I'd love to be a local councillor, but it's not even remotely feasible with small children - not enough hours in the day as it is.
Unless local councillors work part-time in family friendly hours, and earn a very good wage, I couldn't afford to be one in either time or money terms. And I suspect this is not the case.
You know what, Grant? You could kill two birds with one stone, so to speak - combine your two roles. Make housing much, much cheaper and then mothers won't need to work such long hours, and will actually have the time to devote to being things like councillors, David Cameron's fantasy Big Society etc.
How about it?
My question is: can you please make squatting a criminal offence in England, coming with the possibility of a long prison sentence, and for foreign squatters, automatic deportation? Can you also make it straightforward to evict squatters, and until we have directly elected police commissioners, liaise with Theresa May and Eric Pickles to move squatter removal up the police priority list.
If I can be allowed a cheeky second question (sorry) - do you not feel in the medium term it would be sensible to get rid of housing benefit altogether for the non-disabled, and use the money to put up income tax thresholds at the bottom end instead? I guess something similar is part of the universal credit idea - but one slight problem with the otherwise excellent universal credit (which replicates an existing problem with housing benefit) is that employers will have financial incentives to keep wages at the bottom end artificially low, knowing that the State is ready and willing to pick up the slack.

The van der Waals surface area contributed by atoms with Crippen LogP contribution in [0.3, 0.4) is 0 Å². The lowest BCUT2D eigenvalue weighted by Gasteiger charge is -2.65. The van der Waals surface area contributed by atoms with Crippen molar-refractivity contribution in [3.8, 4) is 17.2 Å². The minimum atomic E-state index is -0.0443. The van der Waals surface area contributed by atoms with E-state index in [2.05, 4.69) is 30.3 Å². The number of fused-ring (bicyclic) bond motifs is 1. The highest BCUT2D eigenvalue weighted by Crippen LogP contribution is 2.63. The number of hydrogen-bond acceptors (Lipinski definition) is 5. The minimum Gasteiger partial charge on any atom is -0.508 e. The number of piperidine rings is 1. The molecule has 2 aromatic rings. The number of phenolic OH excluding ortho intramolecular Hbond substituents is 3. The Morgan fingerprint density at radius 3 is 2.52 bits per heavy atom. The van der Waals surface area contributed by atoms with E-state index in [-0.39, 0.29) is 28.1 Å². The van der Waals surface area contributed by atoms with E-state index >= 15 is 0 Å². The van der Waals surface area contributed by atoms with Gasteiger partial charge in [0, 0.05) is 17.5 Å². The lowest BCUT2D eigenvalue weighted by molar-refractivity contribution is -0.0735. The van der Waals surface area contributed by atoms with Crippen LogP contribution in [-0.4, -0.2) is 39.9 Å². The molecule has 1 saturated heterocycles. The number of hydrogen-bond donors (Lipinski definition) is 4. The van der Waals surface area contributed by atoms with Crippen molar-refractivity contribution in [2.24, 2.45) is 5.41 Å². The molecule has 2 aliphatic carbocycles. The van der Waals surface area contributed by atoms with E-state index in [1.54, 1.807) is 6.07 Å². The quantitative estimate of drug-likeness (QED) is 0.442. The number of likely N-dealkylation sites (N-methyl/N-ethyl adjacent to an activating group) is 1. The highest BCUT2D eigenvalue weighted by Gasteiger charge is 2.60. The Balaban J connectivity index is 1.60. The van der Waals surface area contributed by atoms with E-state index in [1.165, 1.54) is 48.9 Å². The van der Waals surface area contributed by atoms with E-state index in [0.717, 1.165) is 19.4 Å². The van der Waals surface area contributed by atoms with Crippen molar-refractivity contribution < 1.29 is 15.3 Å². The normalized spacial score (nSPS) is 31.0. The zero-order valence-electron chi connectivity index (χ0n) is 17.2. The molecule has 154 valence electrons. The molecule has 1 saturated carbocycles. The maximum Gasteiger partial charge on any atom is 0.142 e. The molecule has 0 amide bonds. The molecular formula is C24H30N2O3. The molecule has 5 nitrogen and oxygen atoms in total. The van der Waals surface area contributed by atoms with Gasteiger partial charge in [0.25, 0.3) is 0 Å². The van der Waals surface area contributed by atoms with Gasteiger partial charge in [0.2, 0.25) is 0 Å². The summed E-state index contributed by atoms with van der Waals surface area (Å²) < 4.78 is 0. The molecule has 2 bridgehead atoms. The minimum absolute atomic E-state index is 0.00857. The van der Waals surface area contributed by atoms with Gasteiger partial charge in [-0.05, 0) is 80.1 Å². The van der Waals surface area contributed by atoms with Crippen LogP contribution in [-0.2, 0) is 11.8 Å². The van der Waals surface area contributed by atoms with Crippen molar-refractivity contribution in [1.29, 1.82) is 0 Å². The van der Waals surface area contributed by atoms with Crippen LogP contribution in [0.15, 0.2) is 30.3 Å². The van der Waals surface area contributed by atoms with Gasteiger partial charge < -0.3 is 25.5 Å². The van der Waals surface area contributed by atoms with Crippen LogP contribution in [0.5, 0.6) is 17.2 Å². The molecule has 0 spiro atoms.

Overall, well done on a fantastic set of policies on housing. The vast majority of the country is behind you - you can ignore the loudmouth provisional wing of the Guardian that seems to dominate MN!
<wonders whether longfingernails has in fact been planted by the opposition to make Coalition supporters look like loons>
The Coalition are not committed to local government or local accountability, after all funding to local councils has been cut by 25%. It is a fallacy that those savings will come from efficiencies like "shared services" etc. They simply DO NOT SAVE ENOUGH MONEY. Instead the vulnerable people suffer, for example in my area the Supporting People budget is being cut by almost 50%.
As for changing the elected member profile, the only people who can afford in terms of time or money to do it currently are people who are retired. That is why our council chambers look like adverts for Saga.
I'd like to ask why the Govt don't get rid of the second homes discount on Council Tax altogether, so the richer elements of society are not being funded by the poorer?
I'd like to know what you'll do to help those who have been ripped off by Shared Ownership schemes and find themselves trapped in limbo; neither having the rights of home-owners or tenants, and yet being accorded either label when it suits the housing association in question from a legal perspective. This area has virtually no legislation to protect those involved, and needs urgent consideration from government.